Florence’s 2021 International Holocaust Memorial Day

The Italian Auschwitz Memorial in Florence

Nearly 80 years ago almost 300 Italian Jews were expelled from Florence and brought to concentration camps during the Holocaust. The city annually acknowledges the event with various initiatives. Officially inaugurated in 2019, the Italian Auschwitz Memorial will welcome visitors again this January 25 to 29, as the International Holocaust Remembrance Day falls on January 27. The day of remembrance is hallmarked all over the world, reflecting on when the last survivors were liberated from Auschwitz in 1945.

The memorial is on display at the Ex3 Contemporary Art Center in the Gavinana neighborhood at Viale Giannotti, 81. All events this week are free but reservations are necessary. The immersive art piece features a spiraling canvas on which stories, moments, and symbols from Auschwitz are recounted. “Remember What They Did to You in Auschwitz,” by composer Luigi Nono plays in the background. On January 27 there will be a special digital event through the online platform, Zoom. For all inquiries or to reserve a guided tour on-site, email info@muse.comune.fi.it with your full name and the date you would like to visit, from Monday to Friday, 9 am to 5 pm.

Another memorial site worth visiting this week is Platform 16 of the Santa Maria Novella Train Station. It was from here in 1943 that 243 Jews in Florence were taken to Mauthausen. Out of all of them, only 13 returned. Besides the annual wreath laying done by mayor Dario Nardella, Tuscan regional president Eugenio Giani, and members of the Florentine Jewish community, there is striking installation of an iron wedge penetrating a giant stone on the track that was brought to Florence in 2013 by Nicola Rossi. With Rotary Club Firenze and the Platform 16 SMN Initiative, the platform will install a new bilingual commemorative plaque on January 27 making it more accessible to non-Italian speakers.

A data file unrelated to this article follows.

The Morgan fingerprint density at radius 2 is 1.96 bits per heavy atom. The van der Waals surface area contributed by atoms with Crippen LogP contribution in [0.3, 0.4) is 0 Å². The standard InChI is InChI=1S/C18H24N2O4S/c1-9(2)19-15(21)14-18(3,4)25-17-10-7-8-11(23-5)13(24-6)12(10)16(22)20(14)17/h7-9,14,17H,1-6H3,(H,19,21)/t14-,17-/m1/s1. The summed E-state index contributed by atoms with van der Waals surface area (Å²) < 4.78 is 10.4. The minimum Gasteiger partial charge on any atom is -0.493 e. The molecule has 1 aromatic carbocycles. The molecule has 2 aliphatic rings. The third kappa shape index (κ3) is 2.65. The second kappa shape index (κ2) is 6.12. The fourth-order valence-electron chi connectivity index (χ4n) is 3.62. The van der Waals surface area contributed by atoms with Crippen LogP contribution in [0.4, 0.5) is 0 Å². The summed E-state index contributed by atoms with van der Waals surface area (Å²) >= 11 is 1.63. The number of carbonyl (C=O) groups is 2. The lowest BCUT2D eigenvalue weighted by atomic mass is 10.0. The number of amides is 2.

It is impossible to ignore the continued discrimination against Jewish people as several rioters who participated in the storming of the United States Capitol building on January 6 were photographed with shirts and other clothing emblazoned with phrases like “Camp Auschwitz.” The Anti-Defamation League recorded an all-time high of anti-Semitic attacks in 2019 as a myriad of hate crimes occurred throughout the US.

As there is a rising presence of alt-right political groups in present-day culture, it is even more crucial to remember this historical period of immense tragedy and “raise awareness of the madness of Nazism and anti-Semitism, and above all to fight it,” says Tommaso Sacchi. (cathy doherty)